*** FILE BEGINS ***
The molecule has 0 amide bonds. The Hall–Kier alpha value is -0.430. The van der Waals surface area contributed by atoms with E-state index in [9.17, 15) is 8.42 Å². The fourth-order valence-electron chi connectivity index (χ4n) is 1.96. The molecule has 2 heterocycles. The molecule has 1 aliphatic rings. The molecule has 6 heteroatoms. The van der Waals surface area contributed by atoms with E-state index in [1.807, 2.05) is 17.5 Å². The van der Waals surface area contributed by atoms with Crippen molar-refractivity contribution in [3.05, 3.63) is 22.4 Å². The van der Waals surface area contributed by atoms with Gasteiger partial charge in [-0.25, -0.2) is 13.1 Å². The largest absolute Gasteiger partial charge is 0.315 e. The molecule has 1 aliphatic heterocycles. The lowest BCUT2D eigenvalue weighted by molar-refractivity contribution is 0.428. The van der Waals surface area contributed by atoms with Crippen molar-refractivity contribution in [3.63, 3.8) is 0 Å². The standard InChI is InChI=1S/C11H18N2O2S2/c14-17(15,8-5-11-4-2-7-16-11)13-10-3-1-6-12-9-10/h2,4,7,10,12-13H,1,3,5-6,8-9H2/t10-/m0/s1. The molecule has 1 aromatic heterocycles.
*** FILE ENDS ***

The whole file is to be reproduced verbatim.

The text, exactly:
The molecule has 0 amide bonds. The Hall–Kier alpha value is -0.430. The van der Waals surface area contributed by atoms with E-state index in [9.17, 15) is 8.42 Å². The fourth-order valence-electron chi connectivity index (χ4n) is 1.96. The molecule has 2 heterocycles. The molecule has 1 aliphatic rings. The molecule has 6 heteroatoms. The van der Waals surface area contributed by atoms with E-state index in [1.807, 2.05) is 17.5 Å². The van der Waals surface area contributed by atoms with Crippen molar-refractivity contribution in [3.05, 3.63) is 22.4 Å². The van der Waals surface area contributed by atoms with Gasteiger partial charge in [-0.25, -0.2) is 13.1 Å². The largest absolute Gasteiger partial charge is 0.315 e. The molecule has 1 aliphatic heterocycles. The lowest BCUT2D eigenvalue weighted by molar-refractivity contribution is 0.428. The van der Waals surface area contributed by atoms with Crippen molar-refractivity contribution in [3.63, 3.8) is 0 Å². The standard InChI is InChI=1S/C11H18N2O2S2/c14-17(15,8-5-11-4-2-7-16-11)13-10-3-1-6-12-9-10/h2,4,7,10,12-13H,1,3,5-6,8-9H2/t10-/m0/s1. The molecule has 1 aromatic heterocycles.